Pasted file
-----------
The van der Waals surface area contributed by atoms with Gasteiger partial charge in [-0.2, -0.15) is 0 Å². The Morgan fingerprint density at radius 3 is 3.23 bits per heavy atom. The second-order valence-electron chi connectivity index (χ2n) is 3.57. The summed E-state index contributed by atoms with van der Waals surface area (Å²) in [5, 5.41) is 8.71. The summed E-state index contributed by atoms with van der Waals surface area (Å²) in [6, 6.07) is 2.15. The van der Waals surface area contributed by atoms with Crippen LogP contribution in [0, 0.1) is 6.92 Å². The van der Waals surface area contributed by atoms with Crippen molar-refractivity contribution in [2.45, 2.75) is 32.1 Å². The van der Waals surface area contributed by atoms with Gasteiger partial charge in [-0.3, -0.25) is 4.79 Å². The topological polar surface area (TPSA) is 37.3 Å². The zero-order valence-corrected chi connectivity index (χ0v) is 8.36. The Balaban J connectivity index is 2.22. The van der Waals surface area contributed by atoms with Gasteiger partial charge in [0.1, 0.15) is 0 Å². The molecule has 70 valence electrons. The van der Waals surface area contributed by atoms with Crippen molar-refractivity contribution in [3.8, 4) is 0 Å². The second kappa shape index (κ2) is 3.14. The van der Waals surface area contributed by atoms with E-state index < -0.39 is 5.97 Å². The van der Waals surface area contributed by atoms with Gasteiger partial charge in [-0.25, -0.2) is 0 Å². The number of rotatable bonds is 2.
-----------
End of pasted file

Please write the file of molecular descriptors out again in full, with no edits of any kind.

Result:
The van der Waals surface area contributed by atoms with Gasteiger partial charge in [-0.2, -0.15) is 0 Å². The Morgan fingerprint density at radius 3 is 3.23 bits per heavy atom. The second-order valence-electron chi connectivity index (χ2n) is 3.57. The summed E-state index contributed by atoms with van der Waals surface area (Å²) in [5, 5.41) is 8.71. The summed E-state index contributed by atoms with van der Waals surface area (Å²) in [6, 6.07) is 2.15. The van der Waals surface area contributed by atoms with Crippen LogP contribution in [0, 0.1) is 6.92 Å². The van der Waals surface area contributed by atoms with Crippen molar-refractivity contribution in [2.45, 2.75) is 32.1 Å². The van der Waals surface area contributed by atoms with Gasteiger partial charge in [-0.3, -0.25) is 4.79 Å². The topological polar surface area (TPSA) is 37.3 Å². The zero-order valence-corrected chi connectivity index (χ0v) is 8.36. The Balaban J connectivity index is 2.22. The van der Waals surface area contributed by atoms with Gasteiger partial charge in [0.1, 0.15) is 0 Å². The molecule has 70 valence electrons. The van der Waals surface area contributed by atoms with Crippen molar-refractivity contribution in [3.8, 4) is 0 Å². The second kappa shape index (κ2) is 3.14. The van der Waals surface area contributed by atoms with E-state index < -0.39 is 5.97 Å². The van der Waals surface area contributed by atoms with Gasteiger partial charge in [-0.25, -0.2) is 0 Å². The number of rotatable bonds is 2.